Q.A new member of our congregation served time for being a con man. Now he is trying to interest congregation members in various business deals. Can I publicly alert the congregation to his past?
A. Any time we contemplate warning someone about a potential that someone may cause him a loss we are faced with a dilemma. On the one hand, the Torah warns us not to spread idle gossip: "Don't go about as a talebearer among your people." We need a compelling reason to badmouth our fellow man. Yet the Torah also admonishes us not to sit idly when we can prevent loss or harm to a neighbor: "Don't sit idly on the blood of your neighbor" (Leviticus 19:16). Highlighting this tension, both admonitions are in a single verse. The usual rule in this case is that disclosure is permissible only when, and only to the extent, that it is essential to preventing harm, and when it doesn't cause undeserved harm to the subject.
In this situation, the dilemma is amplified. The case for making a disclosure is much stronger, because the potential victim is not a single individual but rather a number of people; another weighty consideration is that the potential for danger seems unusually great if the person is a convicted criminal.
But the case against disclosure is also stronger than usual. Making a public announcement about a person's past is much more severe than making a private warning to a threatened individual. This could be considered a public disgrace, which is considered one of the most severe offences in Jewish law. In the Biblical story of Judah and Tamar, when Judah accuses Tamar of unfaithfulness, Tamar does not state outright "You, Judah, are the father". Rather, she risks punishment by stating obliquely, "The man to whom these [signs] belong I am pregnant" (Genesis 38:25). Rashi's commentary states: "From this it is said, it is better for a man to be cast into a fiery furnace than to publicly mortify his fellow."
This man's past also constitutes a two-edged sword. It certainly does increase the chances that his efforts to drum up business are a threat to congregation members. But it also obligates us to consider how our community enables rehabilitation of wrongdoers. If every person who has committed a crime has to live it down wherever he lives, then criminals will have little incentive to reform. They are already branded as threats. We find in many places that our sages were lenient towards reformed wrongdoers "so as not to lock the door before repentance." The renowned early Medieval scholar, Rabbi Yehuda HaChasid writes that even if a thief is compelled to return stolen goods because of a ban or because he was seen by witnesses, "we shouldn't publicly denigrate him and publicize the matter . . . We shouldn't embarrass him so as not to lock the door before penitents." (1)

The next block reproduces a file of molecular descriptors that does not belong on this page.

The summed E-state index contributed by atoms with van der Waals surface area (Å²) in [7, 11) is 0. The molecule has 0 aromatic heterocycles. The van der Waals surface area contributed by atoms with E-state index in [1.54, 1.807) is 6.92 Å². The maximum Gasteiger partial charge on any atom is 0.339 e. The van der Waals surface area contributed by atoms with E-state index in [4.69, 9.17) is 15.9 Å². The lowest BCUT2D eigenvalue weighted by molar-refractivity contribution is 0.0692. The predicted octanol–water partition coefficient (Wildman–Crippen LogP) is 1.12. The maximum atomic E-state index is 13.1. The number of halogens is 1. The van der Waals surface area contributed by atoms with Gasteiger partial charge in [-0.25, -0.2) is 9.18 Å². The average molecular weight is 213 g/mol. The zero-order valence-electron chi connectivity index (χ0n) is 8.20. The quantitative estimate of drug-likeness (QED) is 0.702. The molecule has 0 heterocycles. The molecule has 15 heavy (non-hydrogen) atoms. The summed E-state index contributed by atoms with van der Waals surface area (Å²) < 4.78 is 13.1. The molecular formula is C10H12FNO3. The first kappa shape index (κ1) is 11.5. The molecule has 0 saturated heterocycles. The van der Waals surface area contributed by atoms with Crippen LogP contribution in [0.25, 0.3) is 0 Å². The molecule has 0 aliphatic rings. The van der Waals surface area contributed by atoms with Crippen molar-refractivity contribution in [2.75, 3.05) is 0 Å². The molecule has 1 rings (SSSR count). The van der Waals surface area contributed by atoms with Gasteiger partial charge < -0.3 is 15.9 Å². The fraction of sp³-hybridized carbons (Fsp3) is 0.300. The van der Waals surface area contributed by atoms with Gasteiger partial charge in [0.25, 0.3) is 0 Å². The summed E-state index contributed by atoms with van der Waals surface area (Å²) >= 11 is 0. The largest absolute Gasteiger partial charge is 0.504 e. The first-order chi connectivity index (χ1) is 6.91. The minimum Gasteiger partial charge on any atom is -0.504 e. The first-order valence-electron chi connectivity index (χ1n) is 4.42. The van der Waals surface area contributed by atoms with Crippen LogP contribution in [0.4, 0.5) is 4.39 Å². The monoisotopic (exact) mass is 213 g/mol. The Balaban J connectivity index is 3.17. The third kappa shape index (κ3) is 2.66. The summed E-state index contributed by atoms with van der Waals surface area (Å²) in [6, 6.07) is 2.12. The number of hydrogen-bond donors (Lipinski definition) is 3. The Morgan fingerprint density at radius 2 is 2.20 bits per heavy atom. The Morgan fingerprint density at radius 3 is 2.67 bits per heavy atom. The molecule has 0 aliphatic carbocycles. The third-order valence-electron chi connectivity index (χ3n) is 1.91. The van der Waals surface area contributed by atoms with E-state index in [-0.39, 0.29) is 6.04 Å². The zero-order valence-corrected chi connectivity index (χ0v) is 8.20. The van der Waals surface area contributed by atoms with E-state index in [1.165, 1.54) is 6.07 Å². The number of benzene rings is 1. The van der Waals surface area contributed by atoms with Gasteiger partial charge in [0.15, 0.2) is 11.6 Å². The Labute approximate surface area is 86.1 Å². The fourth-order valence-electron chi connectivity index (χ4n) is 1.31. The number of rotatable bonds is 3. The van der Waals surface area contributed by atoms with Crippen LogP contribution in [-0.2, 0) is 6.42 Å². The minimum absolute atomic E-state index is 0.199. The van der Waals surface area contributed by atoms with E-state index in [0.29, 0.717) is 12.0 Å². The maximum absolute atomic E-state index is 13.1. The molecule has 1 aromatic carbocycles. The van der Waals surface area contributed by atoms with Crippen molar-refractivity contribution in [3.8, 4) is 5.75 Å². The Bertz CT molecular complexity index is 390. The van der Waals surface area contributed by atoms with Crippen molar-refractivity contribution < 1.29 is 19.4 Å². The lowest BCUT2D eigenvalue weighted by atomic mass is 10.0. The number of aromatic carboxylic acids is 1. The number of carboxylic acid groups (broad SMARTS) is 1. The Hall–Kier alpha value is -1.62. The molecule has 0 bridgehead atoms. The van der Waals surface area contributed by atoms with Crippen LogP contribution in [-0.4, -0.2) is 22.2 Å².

Given these considerations, I think that the most productive course of action is not to make a public announcement specifying the individual, but rather to discern and announce the particular kind of business deal he is offering. Most con-artists draw on a limited and well-known repertoire of scams. For example: "A number of congregants have been approached about investing in Biafran mining stocks. We urge those approached to exercise the greatest caution, since we have heard many stories of investors being ripped off in similar schemes."
This in no way publicizes or shames the individual. In fact, it does not even condemn his activities since it merely urges those approached to exercise caution. Yet it is just as effective in protecting victims; arguably it is even more effective, since it puts people on guard for other people who may be peddling similar wares.
I personally am amazed at the ease with which people are convinced to put their money is schemes which seem to me so transparently hollow. This is a good opportunity to remind readers of an ancient guide to identifying market scams: "If it sounds too good to be true, it probably is."
SOURCES: (1) Sefer Chasidim chapter 594.
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